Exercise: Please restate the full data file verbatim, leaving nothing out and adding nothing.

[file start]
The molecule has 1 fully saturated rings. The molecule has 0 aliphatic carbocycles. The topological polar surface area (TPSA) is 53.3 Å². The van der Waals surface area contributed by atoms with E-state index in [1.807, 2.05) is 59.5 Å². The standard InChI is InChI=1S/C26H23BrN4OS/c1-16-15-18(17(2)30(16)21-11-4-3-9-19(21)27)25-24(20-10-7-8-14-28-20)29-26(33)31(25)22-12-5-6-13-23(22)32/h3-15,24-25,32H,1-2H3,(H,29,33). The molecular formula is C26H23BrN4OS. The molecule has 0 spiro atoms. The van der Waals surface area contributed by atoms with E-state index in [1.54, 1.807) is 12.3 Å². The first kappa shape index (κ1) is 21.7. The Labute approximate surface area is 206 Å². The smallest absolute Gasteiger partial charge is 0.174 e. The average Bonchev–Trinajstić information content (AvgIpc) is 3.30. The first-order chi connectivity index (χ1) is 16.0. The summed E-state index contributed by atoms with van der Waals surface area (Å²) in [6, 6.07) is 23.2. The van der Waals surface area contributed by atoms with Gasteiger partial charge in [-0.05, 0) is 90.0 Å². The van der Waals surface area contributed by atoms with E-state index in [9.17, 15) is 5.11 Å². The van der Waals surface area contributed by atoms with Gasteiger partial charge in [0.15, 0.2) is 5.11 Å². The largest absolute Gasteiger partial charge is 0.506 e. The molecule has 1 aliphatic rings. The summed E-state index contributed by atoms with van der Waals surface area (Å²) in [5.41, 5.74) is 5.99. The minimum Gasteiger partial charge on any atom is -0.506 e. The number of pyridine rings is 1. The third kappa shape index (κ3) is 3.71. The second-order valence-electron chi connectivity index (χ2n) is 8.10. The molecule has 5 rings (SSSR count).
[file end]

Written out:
The molecule has 1 fully saturated rings. The molecule has 0 aliphatic carbocycles. The topological polar surface area (TPSA) is 53.3 Å². The van der Waals surface area contributed by atoms with E-state index in [1.807, 2.05) is 59.5 Å². The standard InChI is InChI=1S/C26H23BrN4OS/c1-16-15-18(17(2)30(16)21-11-4-3-9-19(21)27)25-24(20-10-7-8-14-28-20)29-26(33)31(25)22-12-5-6-13-23(22)32/h3-15,24-25,32H,1-2H3,(H,29,33). The molecular formula is C26H23BrN4OS. The molecule has 0 spiro atoms. The van der Waals surface area contributed by atoms with E-state index in [1.54, 1.807) is 12.3 Å². The first kappa shape index (κ1) is 21.7. The Labute approximate surface area is 206 Å². The smallest absolute Gasteiger partial charge is 0.174 e. The average Bonchev–Trinajstić information content (AvgIpc) is 3.30. The first-order chi connectivity index (χ1) is 16.0. The summed E-state index contributed by atoms with van der Waals surface area (Å²) in [6, 6.07) is 23.2. The van der Waals surface area contributed by atoms with Gasteiger partial charge in [-0.05, 0) is 90.0 Å². The van der Waals surface area contributed by atoms with E-state index in [9.17, 15) is 5.11 Å². The van der Waals surface area contributed by atoms with Gasteiger partial charge in [0.15, 0.2) is 5.11 Å². The largest absolute Gasteiger partial charge is 0.506 e. The molecule has 1 aliphatic rings. The summed E-state index contributed by atoms with van der Waals surface area (Å²) in [5.41, 5.74) is 5.99. The minimum Gasteiger partial charge on any atom is -0.506 e. The number of pyridine rings is 1. The third kappa shape index (κ3) is 3.71. The second-order valence-electron chi connectivity index (χ2n) is 8.10. The molecule has 5 rings (SSSR count).